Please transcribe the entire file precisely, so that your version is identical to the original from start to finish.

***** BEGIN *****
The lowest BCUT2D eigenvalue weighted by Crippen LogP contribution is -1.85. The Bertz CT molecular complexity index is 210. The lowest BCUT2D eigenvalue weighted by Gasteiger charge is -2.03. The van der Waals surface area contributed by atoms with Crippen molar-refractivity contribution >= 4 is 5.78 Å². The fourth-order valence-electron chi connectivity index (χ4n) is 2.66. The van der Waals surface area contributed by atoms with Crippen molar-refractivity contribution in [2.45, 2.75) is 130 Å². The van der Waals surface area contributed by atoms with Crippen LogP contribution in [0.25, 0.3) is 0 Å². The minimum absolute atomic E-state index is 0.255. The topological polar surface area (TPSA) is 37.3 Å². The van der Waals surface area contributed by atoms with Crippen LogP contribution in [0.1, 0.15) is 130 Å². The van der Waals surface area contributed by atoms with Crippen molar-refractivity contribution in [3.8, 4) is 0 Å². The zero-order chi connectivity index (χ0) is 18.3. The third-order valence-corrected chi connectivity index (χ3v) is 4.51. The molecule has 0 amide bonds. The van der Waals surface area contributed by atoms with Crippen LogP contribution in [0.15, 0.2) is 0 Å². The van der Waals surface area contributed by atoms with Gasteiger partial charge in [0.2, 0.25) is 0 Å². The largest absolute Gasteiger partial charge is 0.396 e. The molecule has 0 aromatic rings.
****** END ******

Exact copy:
The lowest BCUT2D eigenvalue weighted by Crippen LogP contribution is -1.85. The Bertz CT molecular complexity index is 210. The lowest BCUT2D eigenvalue weighted by Gasteiger charge is -2.03. The van der Waals surface area contributed by atoms with Crippen molar-refractivity contribution >= 4 is 5.78 Å². The fourth-order valence-electron chi connectivity index (χ4n) is 2.66. The van der Waals surface area contributed by atoms with Crippen molar-refractivity contribution in [2.45, 2.75) is 130 Å². The van der Waals surface area contributed by atoms with Crippen LogP contribution in [0.25, 0.3) is 0 Å². The minimum absolute atomic E-state index is 0.255. The topological polar surface area (TPSA) is 37.3 Å². The van der Waals surface area contributed by atoms with Crippen LogP contribution in [0.1, 0.15) is 130 Å². The van der Waals surface area contributed by atoms with Crippen molar-refractivity contribution in [3.8, 4) is 0 Å². The zero-order chi connectivity index (χ0) is 18.3. The third-order valence-corrected chi connectivity index (χ3v) is 4.51. The molecule has 0 amide bonds. The van der Waals surface area contributed by atoms with Crippen LogP contribution in [0.15, 0.2) is 0 Å². The van der Waals surface area contributed by atoms with Gasteiger partial charge in [0.2, 0.25) is 0 Å². The largest absolute Gasteiger partial charge is 0.396 e. The molecule has 0 aromatic rings.